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The Whale Shaman.

“Whalebone and love.” The mother of the sea spoke softly to herself as she cast her handful of pebbles, bones, and wishes. She tossed the handful of pebbles and bones gently pulling her hands away quickly letting the cascading pebbles and bones fall on the patterns incised in the wet sandy beach. The tide was rising and would soon put an end to their game.

“No! My turn.” Croaked the winds. “Two stones and chaos.” He said in a mischiefs tone.  Winds hands wove wildly in the above his head rattling the runes of destiny. He blew into his cupped hands invoking an ageless gamblers habit.  His hands spreading like birdwings tossing the odd assortment of  bones and pebbles skyward. His hand faring only a little better, one stone falling inside the delicately carved circle in the sand, the other landing on the line marking the circumference of the circle with the spine of the whale vertebrae over shadowing the pebble. Not a safe omen. “Once more, for luck.” urged the mother of the sea to her lover the ageless winds of change. “They will need it” was his reply.

With those words Moshup awoke from his troubling dream. I must be ready for the golden wave, the tipping point, an event that like an untethered boat riding the cresting waves of change. It is free, and has no chosen outcome, like his dream, nature takes a gamble with the great world mother throwing great whalebone dice in their game. Calling out the proposed outcomes as they play, naming the changes in midair. Relying on the answers found in the falling dice. Ageless wind was right. This is not a good omen.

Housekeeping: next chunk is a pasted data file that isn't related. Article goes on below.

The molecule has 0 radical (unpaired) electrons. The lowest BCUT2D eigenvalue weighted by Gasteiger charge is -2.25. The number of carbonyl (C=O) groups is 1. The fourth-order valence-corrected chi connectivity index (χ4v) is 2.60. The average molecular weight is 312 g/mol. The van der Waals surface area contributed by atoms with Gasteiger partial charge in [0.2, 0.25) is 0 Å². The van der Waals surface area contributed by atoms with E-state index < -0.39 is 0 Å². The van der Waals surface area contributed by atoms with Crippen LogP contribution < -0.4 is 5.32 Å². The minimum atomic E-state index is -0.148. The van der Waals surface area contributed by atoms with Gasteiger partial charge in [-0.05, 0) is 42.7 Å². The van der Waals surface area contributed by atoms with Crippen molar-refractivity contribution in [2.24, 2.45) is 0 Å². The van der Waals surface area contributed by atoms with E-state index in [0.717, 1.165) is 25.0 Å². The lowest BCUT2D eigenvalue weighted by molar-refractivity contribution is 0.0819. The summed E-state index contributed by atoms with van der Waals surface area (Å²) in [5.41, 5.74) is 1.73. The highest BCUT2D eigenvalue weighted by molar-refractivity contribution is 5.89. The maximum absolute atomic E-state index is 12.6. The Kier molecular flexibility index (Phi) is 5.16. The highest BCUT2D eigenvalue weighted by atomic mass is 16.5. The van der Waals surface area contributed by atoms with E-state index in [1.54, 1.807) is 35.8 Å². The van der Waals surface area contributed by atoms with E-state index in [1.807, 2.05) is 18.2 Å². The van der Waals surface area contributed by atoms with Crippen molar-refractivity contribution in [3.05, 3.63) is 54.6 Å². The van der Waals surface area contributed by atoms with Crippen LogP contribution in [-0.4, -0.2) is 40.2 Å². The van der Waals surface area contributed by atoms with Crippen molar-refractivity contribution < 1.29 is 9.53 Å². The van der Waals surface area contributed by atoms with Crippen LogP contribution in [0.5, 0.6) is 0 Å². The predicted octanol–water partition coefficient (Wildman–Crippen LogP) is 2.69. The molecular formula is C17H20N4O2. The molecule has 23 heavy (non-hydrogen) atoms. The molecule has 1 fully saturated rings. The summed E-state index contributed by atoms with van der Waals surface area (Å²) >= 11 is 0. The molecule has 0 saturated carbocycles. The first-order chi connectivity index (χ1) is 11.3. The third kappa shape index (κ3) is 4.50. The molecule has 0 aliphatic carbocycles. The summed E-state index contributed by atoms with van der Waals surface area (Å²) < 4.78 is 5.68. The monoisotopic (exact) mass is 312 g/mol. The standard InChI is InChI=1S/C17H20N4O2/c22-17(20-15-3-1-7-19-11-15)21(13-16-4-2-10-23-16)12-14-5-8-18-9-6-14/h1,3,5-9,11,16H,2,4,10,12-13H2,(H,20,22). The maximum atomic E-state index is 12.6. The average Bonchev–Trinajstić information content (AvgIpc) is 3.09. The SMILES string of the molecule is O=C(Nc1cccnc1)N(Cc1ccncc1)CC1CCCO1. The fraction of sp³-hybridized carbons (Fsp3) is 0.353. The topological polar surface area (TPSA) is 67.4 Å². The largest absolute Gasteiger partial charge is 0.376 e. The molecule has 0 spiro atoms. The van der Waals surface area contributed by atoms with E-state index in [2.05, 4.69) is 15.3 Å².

This is the intro to my next story that takes place off of the island of Noepe, now known as Martha’s Vinyard.

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Peaches

PEACHES
I have felt all my life…. that life was a ripe succulent peach
Just out of my reach, just one limb away.
Just a few summer crinkled leaves away.

Achievable by leaning just…that much farther….
I’ll be careful I say.  While I test my footing  and balance myself.
I even think far enough to wrap my other are around the black brittle trunk.

In accordance with my life…..either the peach ripens Falling….while I make my assent….
or mom calls me to supper… or far too often the limb beneath me breaks.

Wind Stone peaches…that grow in central Texas; although they are hearty and
drought resistant.

(god knows they need to be)

They were always small and withered, or pecked into and ruined
by the time I caught up with one of them.

Now there were persimmons on a  tree in the hollow,
well watered by a drainage flu.

They were sour enough to make your eyes water.

They always seemed to ripen without incidence…..
On the tree in the musty forested hollow.

So as a child I tried to accustom myself to their bitter,
yet abundant presence in my life.

Telling myself that they were as genteel tasting as the majestic Clings of Georgia,
to an eight year old on any hot summer evening…. along the 33rd parallel.